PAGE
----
SARATOGA SPRINGS, December 28, 2012—There isn’t another year I can remember in which the voting in many categories was not only close but, even after much deliberation, the final decision remains a conflicted one.

But soldier on we must and, hence, Part II of what one Eclipse ballot looked like:

The older female category, of course, was much more checkers than chess—actually, more of a no-brainer. That’s what happens when a defending champion, well, defends her title.

The runnerup spot was a little closer in that it matched a filly with traditional skills, albeit without a win outside its region, vs. a dominant specialist. We are a traditionalist at heart, but not when tradition is pitted against dominance.

Four-Year-Old & Up Female

1. Royal Delta
2. Groupie Doll
3. Include Me Out

As it usually does, just as in the juvenile categories, the sprint division usually comes down to the championship event. This year’s certainly did, as there was an early season leader vs. the budding champion of fall.

Now if one were to invoke what I would term the Dr. Fager rule, Shackleford is a very deserving sprint candidate, after all, the G2 Churchill Downs Handicap and the storied G1 Met Mile are both one-turn events.

Of course, if the G1 Clark were added for class points, there you have it. In the modern era, however, the thought is that there should be one championship win at 6 furlongs, America’s dominant sprint distance. I can’t say that I disagree.

Three-Year-Old & Up Sprinter, Male

1. Trinniberg
2. The Lumber Guy
3. Shackleford

As for the female sprinter of 2012, it’s no-brainer, Part II. In fact, had Groupie Doll won her fourth G1 of the season—the most by an American runner this year—against males in the Cigar Mile should would have received support for Horse of the Year, at least on my ballot.

The runnerup battle had to be closer, obviously, the late season surge of our third place finisher giving up some pause, albeit not for very long.

Three-Year-Old & Up, Female

1. Groupie Doll
2. Contested
3. Dust And Diamonds

In any other season, three Grade 1 victories, including one at the popular American distance, one at the classic distance and a third at the European classic distance within a 4-for-7 slate would be an automatic at the top.

Of course, that’s not the case this year given the dominant victories posted by Wise Dan, albeit none around two turns. We relented on a runnerup finish, taking his dominance over Point Of Entry, the biggest “loser” on the Breeders’ Cup program.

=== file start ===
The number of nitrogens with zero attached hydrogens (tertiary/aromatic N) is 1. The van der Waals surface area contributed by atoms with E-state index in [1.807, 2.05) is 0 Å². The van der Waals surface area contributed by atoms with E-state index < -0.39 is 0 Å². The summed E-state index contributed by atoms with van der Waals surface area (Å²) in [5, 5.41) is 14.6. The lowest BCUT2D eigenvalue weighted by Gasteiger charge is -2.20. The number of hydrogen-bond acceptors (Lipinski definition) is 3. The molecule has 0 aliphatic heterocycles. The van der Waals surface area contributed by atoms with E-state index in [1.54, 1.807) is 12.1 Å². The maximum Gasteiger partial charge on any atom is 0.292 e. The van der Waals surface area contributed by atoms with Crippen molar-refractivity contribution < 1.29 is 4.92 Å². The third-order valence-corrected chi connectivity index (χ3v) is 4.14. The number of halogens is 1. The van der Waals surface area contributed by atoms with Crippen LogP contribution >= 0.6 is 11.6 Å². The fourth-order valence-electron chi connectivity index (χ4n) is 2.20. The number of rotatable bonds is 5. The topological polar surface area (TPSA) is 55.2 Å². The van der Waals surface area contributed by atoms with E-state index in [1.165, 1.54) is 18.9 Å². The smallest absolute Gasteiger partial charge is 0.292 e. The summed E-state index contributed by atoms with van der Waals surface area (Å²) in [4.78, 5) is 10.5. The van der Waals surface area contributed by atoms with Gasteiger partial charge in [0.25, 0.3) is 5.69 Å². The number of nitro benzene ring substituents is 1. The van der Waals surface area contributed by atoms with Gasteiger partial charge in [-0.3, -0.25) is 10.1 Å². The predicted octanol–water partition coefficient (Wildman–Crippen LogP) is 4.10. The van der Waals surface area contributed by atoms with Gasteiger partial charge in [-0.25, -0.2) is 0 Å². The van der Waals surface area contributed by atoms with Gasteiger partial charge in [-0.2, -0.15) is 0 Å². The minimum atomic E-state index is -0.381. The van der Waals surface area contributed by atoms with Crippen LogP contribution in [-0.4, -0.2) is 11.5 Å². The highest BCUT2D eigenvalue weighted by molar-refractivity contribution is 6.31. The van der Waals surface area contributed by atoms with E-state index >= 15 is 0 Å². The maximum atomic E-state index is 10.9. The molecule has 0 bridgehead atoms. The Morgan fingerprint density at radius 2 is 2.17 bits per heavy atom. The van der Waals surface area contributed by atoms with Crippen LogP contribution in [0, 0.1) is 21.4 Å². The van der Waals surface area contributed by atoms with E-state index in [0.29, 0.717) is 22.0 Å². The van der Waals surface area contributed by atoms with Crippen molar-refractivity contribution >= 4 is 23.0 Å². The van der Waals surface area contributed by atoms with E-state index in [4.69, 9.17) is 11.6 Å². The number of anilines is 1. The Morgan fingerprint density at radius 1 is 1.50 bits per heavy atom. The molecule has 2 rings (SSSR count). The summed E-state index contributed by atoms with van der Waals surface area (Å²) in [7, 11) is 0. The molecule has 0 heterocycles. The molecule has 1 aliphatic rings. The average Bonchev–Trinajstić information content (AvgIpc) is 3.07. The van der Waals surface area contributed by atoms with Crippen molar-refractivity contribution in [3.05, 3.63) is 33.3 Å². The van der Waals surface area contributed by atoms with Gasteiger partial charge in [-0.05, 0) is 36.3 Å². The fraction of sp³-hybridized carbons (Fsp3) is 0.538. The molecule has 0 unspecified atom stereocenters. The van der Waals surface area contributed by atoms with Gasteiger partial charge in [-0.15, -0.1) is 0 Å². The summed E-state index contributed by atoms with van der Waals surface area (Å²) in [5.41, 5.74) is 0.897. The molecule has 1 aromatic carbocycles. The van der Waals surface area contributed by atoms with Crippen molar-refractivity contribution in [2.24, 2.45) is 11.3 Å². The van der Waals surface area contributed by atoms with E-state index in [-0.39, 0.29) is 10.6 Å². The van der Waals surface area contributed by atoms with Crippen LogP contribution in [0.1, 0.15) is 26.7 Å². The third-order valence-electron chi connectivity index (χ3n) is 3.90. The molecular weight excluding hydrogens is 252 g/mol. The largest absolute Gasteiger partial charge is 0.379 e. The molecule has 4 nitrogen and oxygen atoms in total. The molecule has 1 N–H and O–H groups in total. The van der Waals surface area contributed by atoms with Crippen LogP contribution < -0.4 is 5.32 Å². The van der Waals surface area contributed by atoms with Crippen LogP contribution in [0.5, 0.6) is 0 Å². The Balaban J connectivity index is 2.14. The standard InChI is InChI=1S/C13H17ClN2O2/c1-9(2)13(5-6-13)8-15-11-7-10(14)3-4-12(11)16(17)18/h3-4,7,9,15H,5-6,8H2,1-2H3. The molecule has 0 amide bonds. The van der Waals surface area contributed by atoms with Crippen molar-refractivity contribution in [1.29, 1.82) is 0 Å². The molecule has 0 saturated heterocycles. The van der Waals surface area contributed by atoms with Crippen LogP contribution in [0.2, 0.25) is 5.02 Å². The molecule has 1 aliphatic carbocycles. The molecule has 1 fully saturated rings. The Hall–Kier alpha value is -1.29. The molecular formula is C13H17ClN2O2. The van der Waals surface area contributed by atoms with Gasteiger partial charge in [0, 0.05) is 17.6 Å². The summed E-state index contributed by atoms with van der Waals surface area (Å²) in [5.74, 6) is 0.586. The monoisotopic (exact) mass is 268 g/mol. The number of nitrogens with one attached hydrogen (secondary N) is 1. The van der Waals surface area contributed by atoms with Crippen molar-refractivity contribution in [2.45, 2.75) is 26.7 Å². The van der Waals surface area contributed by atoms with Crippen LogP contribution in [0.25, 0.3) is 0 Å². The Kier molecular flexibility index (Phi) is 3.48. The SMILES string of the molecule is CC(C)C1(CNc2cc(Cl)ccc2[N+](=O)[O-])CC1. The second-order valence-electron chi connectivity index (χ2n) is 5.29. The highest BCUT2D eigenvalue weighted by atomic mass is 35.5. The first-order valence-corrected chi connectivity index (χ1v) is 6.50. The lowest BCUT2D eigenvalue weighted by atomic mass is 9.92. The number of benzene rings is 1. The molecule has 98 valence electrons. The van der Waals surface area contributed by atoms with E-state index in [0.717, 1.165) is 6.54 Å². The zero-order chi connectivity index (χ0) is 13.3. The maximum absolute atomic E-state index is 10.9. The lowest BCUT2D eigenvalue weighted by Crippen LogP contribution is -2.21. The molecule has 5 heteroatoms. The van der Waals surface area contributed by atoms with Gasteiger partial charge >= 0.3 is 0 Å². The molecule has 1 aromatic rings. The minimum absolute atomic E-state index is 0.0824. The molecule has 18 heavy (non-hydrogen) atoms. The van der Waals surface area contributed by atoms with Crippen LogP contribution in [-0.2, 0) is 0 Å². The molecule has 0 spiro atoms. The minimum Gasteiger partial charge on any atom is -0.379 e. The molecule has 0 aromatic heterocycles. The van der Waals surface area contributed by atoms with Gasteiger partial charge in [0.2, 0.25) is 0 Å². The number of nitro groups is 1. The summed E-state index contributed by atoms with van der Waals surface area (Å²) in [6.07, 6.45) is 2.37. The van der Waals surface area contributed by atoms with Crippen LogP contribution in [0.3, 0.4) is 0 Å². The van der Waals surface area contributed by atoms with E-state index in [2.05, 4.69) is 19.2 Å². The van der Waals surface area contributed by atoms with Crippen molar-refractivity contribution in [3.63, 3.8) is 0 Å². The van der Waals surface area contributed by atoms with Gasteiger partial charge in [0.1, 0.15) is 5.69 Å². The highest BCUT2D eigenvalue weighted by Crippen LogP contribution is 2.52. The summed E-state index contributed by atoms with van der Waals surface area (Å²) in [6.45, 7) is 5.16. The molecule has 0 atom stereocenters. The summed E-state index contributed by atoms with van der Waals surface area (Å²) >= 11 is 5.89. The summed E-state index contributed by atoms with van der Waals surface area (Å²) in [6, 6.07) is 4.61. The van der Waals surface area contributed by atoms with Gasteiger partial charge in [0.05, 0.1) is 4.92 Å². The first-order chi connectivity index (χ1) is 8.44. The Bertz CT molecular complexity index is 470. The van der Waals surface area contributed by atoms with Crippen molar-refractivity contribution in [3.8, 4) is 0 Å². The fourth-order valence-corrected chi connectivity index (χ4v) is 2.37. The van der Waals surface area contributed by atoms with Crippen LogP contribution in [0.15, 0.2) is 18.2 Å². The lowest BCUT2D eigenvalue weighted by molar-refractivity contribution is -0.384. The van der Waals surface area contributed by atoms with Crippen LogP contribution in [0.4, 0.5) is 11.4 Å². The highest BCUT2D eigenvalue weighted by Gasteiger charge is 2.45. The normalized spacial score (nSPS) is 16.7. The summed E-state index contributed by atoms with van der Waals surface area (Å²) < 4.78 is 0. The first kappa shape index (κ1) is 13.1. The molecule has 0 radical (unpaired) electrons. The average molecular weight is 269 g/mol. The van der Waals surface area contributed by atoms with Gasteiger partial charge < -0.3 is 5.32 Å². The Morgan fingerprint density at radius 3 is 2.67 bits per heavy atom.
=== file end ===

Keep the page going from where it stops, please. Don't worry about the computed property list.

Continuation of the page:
Three-Year-Old & Up, Turf Male

1. Little Mike
2. Wise Dan
3. Point Of Entry

Our top choice is this category does not make us ill at ease in any way given her accomplishments, but it was very close. Ultimately, a 5-for-8 record, all graded stakes, and a victory in the Breeders’ Cup Filly & Mare Turf, is the stuff of champions.

But there is considerable support for a filly that unquestionably had more natural ability but had her campaign cut short by injury after winning two of three graded starts in 2012, including a G1 win and G1 placing.

Then there was a third which was more accomplished than the talented runnerup but not nearly as consistent or talented. But she was very good, indeed.

Three-Year-Old & Up, Female

1. Zagora
2. Winter Memories
3. Tapitsfly

Since we’ve written on this subject previously, there’s no need to belabor the point that the category for Eclipse horseman is a three-trainer race among individuals that had extraordinary seasons. On that issue, at least, there can be no argument:

Champion Trainer 2012

1. Dale Romans
2. Todd Pletcher
3. Bob Baffert

The jockey category, in our view, is a layover, as our topic choice did it quantitatively and qualitatively, including the earnings category, doing so without “the big horse” or without the backing of a powerhouse outfit throwing its entire weight behind the rider. So, with apologies to Rafael Bejarano…

Champion Jockey 2012

1. Ramon Dominguez
2. John Velazquez
3. Javier Castellano

Having grown up on a top circuit, we’re a sucker for quality over quantity, historical achievement over parimutuel filler. Our top choice was easy; the runners-up, not so much.

There were about a half-dozen outfits that had excellent quality seasons, winning at least three Grade 1s. However, one outfit campaigned eight of them.

Champion Owner 2012

1. Godolphin Racing
2. Zayat Stables
3. Phipps Stable

As for the nurseries, about a half-dozen of them won three or more G1 races with horses it bred, but often with the same horse. Not so the boys in blue. So, with no apologies to Juddmonte (Frankel did not race in America)…

Champion Breeder 2012

1. Darley
2. Adena Springs
3. Stonestreet Thoroughbred Holdings

I confess that I did not see very much of non-New York-based apprentices but admit that I felt Irad Ortiz Jr., still an apprentice in February, showed immense talent last year and was wise beyond his years. He underscored that assessment by handling pressure as Questing’s regular rider.

Champion Apprentice 2012

1. Irad Ortiz Jr.
2. Jose Mantano
3. Angel Suarez

A synopsis of what we’ve written on the subject to date: Wise Dan has the most ability and, in the main, dominated the competition. But I abhor a season in which the history of the sport was never given its due by this talented runner’s connections. Racing’s a business? Fine. What isn’t?

Point Of Entry had his chance to win four consecutive Grade 1s, but didn’t. So, too, Groupie Doll, but she didn’t. So, with some reluctance, given a pursuit of great achievement forsaken, a vote for the perceived best in show…

Horse of the Year 2012: Wise Dan